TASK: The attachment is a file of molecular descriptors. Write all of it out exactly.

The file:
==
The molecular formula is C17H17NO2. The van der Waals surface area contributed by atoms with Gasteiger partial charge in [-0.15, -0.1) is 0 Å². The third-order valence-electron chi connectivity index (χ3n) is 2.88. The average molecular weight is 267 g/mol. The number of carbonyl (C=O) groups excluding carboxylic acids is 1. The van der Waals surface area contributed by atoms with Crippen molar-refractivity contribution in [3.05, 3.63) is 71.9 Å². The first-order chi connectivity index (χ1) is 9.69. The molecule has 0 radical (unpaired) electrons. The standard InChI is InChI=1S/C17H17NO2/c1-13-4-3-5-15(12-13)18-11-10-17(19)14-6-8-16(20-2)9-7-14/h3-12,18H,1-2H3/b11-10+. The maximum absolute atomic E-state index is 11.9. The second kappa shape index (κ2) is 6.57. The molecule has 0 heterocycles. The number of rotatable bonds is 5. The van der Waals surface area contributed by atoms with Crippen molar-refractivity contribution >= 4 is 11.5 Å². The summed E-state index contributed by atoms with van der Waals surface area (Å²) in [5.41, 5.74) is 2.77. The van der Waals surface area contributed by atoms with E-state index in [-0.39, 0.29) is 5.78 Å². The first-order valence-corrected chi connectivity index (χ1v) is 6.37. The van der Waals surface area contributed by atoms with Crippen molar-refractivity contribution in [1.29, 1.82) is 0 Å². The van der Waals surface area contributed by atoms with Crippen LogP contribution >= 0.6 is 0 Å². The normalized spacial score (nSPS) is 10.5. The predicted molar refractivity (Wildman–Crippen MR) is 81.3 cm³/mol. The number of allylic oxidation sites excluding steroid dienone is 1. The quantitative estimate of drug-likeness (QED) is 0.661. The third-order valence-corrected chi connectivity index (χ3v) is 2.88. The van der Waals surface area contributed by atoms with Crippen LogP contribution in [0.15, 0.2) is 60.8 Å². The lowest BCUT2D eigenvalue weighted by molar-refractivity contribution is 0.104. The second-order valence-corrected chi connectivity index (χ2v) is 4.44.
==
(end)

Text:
The molecular formula is C17H17NO2. The van der Waals surface area contributed by atoms with Gasteiger partial charge in [-0.15, -0.1) is 0 Å². The third-order valence-electron chi connectivity index (χ3n) is 2.88. The average molecular weight is 267 g/mol. The number of carbonyl (C=O) groups excluding carboxylic acids is 1. The van der Waals surface area contributed by atoms with Crippen molar-refractivity contribution in [3.05, 3.63) is 71.9 Å². The first-order chi connectivity index (χ1) is 9.69. The molecule has 0 radical (unpaired) electrons. The standard InChI is InChI=1S/C17H17NO2/c1-13-4-3-5-15(12-13)18-11-10-17(19)14-6-8-16(20-2)9-7-14/h3-12,18H,1-2H3/b11-10+. The maximum absolute atomic E-state index is 11.9. The second kappa shape index (κ2) is 6.57. The molecule has 0 heterocycles. The number of rotatable bonds is 5. The van der Waals surface area contributed by atoms with Crippen molar-refractivity contribution >= 4 is 11.5 Å². The summed E-state index contributed by atoms with van der Waals surface area (Å²) in [5.41, 5.74) is 2.77. The van der Waals surface area contributed by atoms with E-state index in [-0.39, 0.29) is 5.78 Å². The first-order valence-corrected chi connectivity index (χ1v) is 6.37. The van der Waals surface area contributed by atoms with Crippen molar-refractivity contribution in [1.29, 1.82) is 0 Å². The van der Waals surface area contributed by atoms with Crippen LogP contribution >= 0.6 is 0 Å². The normalized spacial score (nSPS) is 10.5. The predicted molar refractivity (Wildman–Crippen MR) is 81.3 cm³/mol. The number of allylic oxidation sites excluding steroid dienone is 1. The quantitative estimate of drug-likeness (QED) is 0.661. The third-order valence-corrected chi connectivity index (χ3v) is 2.88. The van der Waals surface area contributed by atoms with Crippen LogP contribution in [0.15, 0.2) is 60.8 Å². The lowest BCUT2D eigenvalue weighted by molar-refractivity contribution is 0.104. The second-order valence-corrected chi connectivity index (χ2v) is 4.44.